The loss of a battle, the death of a prince, the removal of a minister,
or other circumstances intervening to change the present posture and
aspect of affairs, may turn the most favorable tide into a course
opposite to our wishes. As in the field, so in the cabinet, there are
moments to be seized as they pass, and they who preside in either should
be left in capacity to improve them. So often and so essentially have we
heretofore suffered from the want of secrecy and despatch, that the
Constitution would have been inexcusably defective, if no attention had
been paid to those objects. Those matters which in negotiations usually
require the most secrecy and the most despatch, are those preparatory
and auxiliary measures which are not otherwise important in a national
view, than as they tend to facilitate the attainment of the objects of
the negotiation. For these, the President will find no difficulty to
provide; and should any circumstance occur which requires the advice and
consent of the Senate, he may at any time convene them. Thus we see that
the Constitution provides that our negotiations for treaties shall have
every advantage which can be derived from talents, information,
integrity, and deliberate investigations, on the one hand, and from
secrecy and despatch on the other.

But to this plan, as to most others that have ever appeared, objections
are contrived and urged.

Some are displeased with it, not on account of any errors or defects in
it, but because, as the treaties, when made, are to have the force of
laws, they should be made only by men invested with legislative
authority. These gentlemen seem not to consider that the judgments of
our courts, and the commissions constitutionally given by our governor,
are as valid and as binding on all persons whom they concern, as the
laws passed by our legislature. All constitutional acts of power,
whether in the executive or in the judicial department, have as much
legal validity and obligation as if they proceeded from the legislature;
and therefore, whatever name be given to the power of making treaties,
or however obligatory they may be when made, certain it is, that the
people may, with much propriety, commit the power to a distinct body
from the legislature, the executive, or the judicial. It surely does not
follow, that because they have given the power of making laws to the
legislature, that therefore they should likewise give them the power to
do every other act of sovereignty by which the citizens are to be bound
and affected.

Others, though content that treaties should be made in the mode
proposed, are averse to their being the SUPREME laws of the land. They
insist, and profess to believe, that treaties like acts of assembly,
should be repealable at pleasure. This idea seems to be new and peculiar
to this country, but new errors, as well as new truths, often appear.
These gentlemen would do well to reflect that a treaty is only another
name for a bargain, and that it would be impossible to find a nation who
would make any bargain with us, which should be binding on them
ABSOLUTELY, but on us only so long and so far as we may think proper to
be bound by it. They who make laws may, without doubt, amend or repeal
them; and it will not be disputed that they who make treaties may alter
or cancel them; but still let us not forget that treaties are made, not
by only one of the contracting parties, but by both; and consequently,
that as the consent of both was essential to their formation at first,
so must it ever afterwards be to alter or cancel them. The proposed
Constitution, therefore, has not in the least extended the obligation of
treaties. They are just as binding, and just as far beyond the lawful
reach of legislative acts now, as they will be at any future period, or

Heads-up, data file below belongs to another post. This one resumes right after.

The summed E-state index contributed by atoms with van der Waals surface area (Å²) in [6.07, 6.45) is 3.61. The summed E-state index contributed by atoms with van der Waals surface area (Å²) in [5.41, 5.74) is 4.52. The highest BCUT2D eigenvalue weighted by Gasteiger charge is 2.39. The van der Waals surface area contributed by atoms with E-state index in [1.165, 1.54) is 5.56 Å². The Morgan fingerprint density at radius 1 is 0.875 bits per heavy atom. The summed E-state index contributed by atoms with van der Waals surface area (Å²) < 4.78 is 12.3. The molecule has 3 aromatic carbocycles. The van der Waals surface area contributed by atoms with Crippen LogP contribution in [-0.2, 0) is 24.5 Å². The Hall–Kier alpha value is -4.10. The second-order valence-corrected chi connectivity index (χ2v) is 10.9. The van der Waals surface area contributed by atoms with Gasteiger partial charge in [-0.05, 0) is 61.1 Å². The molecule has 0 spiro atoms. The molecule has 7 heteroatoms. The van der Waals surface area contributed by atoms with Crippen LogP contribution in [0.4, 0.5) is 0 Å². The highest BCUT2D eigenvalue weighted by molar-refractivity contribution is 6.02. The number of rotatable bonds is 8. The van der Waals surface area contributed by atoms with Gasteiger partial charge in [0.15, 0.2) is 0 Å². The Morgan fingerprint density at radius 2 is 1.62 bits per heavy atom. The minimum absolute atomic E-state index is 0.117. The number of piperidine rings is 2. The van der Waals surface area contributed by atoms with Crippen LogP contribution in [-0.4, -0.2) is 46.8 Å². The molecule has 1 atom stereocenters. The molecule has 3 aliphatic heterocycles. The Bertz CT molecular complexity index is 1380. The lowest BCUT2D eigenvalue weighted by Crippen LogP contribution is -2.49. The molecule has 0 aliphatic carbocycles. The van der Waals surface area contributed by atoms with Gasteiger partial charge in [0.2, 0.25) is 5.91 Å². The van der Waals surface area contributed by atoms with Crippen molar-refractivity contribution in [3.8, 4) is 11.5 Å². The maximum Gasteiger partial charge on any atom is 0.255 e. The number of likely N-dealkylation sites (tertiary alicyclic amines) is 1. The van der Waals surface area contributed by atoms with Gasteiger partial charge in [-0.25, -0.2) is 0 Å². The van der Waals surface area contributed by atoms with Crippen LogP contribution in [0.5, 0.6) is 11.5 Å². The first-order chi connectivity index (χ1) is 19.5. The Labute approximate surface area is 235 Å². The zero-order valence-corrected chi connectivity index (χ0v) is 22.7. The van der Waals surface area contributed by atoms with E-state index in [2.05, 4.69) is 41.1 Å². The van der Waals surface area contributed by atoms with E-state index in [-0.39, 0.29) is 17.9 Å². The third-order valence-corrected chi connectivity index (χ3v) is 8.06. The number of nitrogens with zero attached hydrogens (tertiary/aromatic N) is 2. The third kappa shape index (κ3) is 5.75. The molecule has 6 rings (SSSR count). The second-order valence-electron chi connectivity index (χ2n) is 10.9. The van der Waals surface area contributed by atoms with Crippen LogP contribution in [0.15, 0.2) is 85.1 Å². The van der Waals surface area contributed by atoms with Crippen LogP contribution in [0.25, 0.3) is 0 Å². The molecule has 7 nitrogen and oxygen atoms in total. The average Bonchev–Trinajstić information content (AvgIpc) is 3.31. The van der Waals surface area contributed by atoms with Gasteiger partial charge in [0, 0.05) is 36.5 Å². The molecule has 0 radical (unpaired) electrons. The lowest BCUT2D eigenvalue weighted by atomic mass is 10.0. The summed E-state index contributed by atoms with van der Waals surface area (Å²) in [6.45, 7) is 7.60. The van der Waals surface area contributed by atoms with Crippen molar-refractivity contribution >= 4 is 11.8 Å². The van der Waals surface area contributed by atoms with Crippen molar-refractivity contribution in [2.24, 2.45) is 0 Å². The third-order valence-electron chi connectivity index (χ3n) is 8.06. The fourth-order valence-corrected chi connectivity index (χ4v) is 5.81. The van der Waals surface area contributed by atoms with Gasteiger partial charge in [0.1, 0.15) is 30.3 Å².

under any form of government.

However useful jealousy may be in republics, yet when like bile in the
natural, it abounds too much in the body politic, the eyes of both
become very liable to be deceived by the delusive appearances which that
malady casts on surrounding objects. From this cause, probably, proceed
the fears and apprehensions of some, that the President and Senate may
make treaties without an equal eye to the interests of all the States.
Others suspect that two thirds will oppress the remaining third, and ask
whether those gentlemen are made sufficiently responsible for their
conduct; whether, if they act corruptly, they can be punished; and if
they make disadvantageous treaties, how are we to get rid of those

As all the States are equally represented in the Senate, and by men the
most able and the most willing to promote the interests of their
constituents, they will all have an equal degree of influence in that
body, especially while they continue to be careful in appointing proper
persons, and to insist on their punctual attendance. In proportion as
the United States assume a national form and a national character, so
will the good of the whole be more and more an object of attention, and
the government must be a weak one indeed, if it should forget that the
good of the whole can only be promoted by advancing the good of each of
the parts or members which compose the whole. It will not be in the
power of the President and Senate to make any treaties by which they and
their families and estates will not be equally bound and affected with
the rest of the community; and, having no private interests distinct
from that of the nation, they will be under no temptations to neglect
the latter.

As to corruption, the case is not supposable. He must either have been
very unfortunate in his intercourse with the world, or possess a heart
very susceptible of such impressions, who can think it probable that the
President and two thirds of the Senate will ever be capable of such
unworthy conduct. The idea is too gross and too invidious to be
entertained. But in such a case, if it should ever happen, the treaty so
obtained from us would, like all other fraudulent contracts, be null and
void by the law of nations.

With respect to their responsibility, it is difficult to conceive how it
could be increased. Every consideration that can influence the human
mind, such as honor, oaths, reputations, conscience, the love of
country, and family affections and attachments, afford security for
their fidelity. In short, as the Constitution has taken the utmost care
that they shall be men of talents and integrity, we have reason to be
persuaded that the treaties they make will be as advantageous as, all
circumstances considered, could be made; and so far as the fear of
punishment and disgrace can operate, that motive to good behavior is
amply afforded by the article on the subject of impeachments.